Guardians of the Galaxy was nearly a perfect trilogy

When Guardians of the Galaxy debuted in 2014, part of the appeal was that it felt like such a breath of fresh air for Marvel and largely existed in its own corner of the universe. Sure, Thanos and the Infinity Stones had a presence, which helped set the stage for future events. But that all pertained to the characters and plot of the individual movie. For the most part, it was the kind of film that any fan of fun sci-fi adventures could walk into the theater and enjoy without any baggage, whether or not they’re into Marvel or even the superhero genre at all. Vol. 2 only doubled down on that, this time with zero connections to the broader Marvel franchise whatsoever.

With Guardians of the Galaxy Vol. 3, James Gunn delivers an emotional trilogy-capper that impressively ties a bow on the story he began almost 10 years ago. It’s such a satisfying ending, in fact, that it might ordinarily lead to discussions about whether Guardians of the Galaxy stands among the greatest trilogies in film history, right up there with Star Wars and The Lord of the Rings. But it will likely never be in that conversation for one disappointing reason: Because of the way the Marvel universe operates, Guardians of the Galaxy fundamentally does not work as a trilogy. Yes, I’m talking about the handling of Gamora’s death and return.

Think about it: How weird is it for one of the main characters of the Guardians franchise, whose dynamic with Peter Quill was one of the driving forces of the first two installments, to die in an entirely different series of films? By killing Gamora in Avengers: Infinity War, it is no longer possible for future viewers to watch the Guardians of the Galaxy trilogy as a standalone unit. It is just assumed coming into Vol. 3 that you know Gamora died and came back as an alternate version of herself. Sure, there’s dialogue to catch you up so you’re familiar with the basic events you missed. But so much of Peter and Gamora’s story in Vol. 3 will simply not connect emotionally for anyone who has not witnessed this for themselves. Besides, anyone who skips from Vol. 2 to Vol. 3 won’t even see a single scene of Peter and Gamora being an official couple, so how could the full weight of their story in the latter film register?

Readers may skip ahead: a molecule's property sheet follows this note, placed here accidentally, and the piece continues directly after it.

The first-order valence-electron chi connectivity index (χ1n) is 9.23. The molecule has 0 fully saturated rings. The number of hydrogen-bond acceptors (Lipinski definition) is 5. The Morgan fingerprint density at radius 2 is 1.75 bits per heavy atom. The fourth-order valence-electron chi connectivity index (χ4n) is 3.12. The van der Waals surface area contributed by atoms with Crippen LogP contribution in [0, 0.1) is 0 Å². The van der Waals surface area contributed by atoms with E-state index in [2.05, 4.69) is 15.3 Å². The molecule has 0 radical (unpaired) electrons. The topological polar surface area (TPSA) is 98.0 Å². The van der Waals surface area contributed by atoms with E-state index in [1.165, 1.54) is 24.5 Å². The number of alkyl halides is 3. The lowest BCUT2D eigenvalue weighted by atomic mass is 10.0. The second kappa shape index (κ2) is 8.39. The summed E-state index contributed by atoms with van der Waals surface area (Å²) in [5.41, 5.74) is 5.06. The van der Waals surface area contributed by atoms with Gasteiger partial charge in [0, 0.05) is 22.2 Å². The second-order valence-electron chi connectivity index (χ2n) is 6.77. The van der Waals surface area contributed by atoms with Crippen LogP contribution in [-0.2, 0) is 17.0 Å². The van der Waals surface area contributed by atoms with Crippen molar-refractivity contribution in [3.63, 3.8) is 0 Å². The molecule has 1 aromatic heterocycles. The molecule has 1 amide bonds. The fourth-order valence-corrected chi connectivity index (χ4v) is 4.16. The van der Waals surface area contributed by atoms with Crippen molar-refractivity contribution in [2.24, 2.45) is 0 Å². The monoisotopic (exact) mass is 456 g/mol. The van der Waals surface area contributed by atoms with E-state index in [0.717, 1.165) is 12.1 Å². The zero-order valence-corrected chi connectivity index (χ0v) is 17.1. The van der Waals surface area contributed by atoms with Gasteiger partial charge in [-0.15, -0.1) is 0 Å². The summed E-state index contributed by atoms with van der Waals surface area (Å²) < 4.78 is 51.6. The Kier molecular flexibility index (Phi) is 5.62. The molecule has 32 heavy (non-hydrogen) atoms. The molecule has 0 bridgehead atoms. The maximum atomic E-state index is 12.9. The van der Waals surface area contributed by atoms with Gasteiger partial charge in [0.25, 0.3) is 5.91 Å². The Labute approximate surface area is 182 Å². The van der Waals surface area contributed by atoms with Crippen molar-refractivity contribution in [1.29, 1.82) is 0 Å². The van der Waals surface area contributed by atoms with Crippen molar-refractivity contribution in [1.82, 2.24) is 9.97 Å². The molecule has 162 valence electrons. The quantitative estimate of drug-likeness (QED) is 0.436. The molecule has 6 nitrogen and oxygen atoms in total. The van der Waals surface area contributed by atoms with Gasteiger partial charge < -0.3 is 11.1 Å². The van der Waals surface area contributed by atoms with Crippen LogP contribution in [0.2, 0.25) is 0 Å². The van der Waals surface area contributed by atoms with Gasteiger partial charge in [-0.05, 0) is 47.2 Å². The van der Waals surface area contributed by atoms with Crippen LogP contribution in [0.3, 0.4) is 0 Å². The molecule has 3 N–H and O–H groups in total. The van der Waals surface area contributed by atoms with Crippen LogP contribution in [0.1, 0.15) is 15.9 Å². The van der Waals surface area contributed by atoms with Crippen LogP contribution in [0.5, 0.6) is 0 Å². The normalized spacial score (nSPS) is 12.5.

Sure, you might be thinking it’s not unreasonable to assume viewers have watched Infinity War and Endgame given they’re two of the most successful films of all time. But the concern is less about audiences being able to follow the film now and more about how these movies will stand the test of time. Let’s say fans want to recommend the Guardians of the Galaxy trilogy in the future to people who have never seen a single Marvel movie before, or perhaps show them to their kids who haven’t even been born yet. Are these future viewers expected to watch Infinity War and Endgame in between Guardians of the Galaxy Vol. 2 and Vol. 3? Even that doesn’t really work because they then would not understand 90 percent of what’s going on in the Avengers movies since the Guardians are only one part of them, and saying they need to watch the whole MCU to enjoy the three Guardians film is a big ask.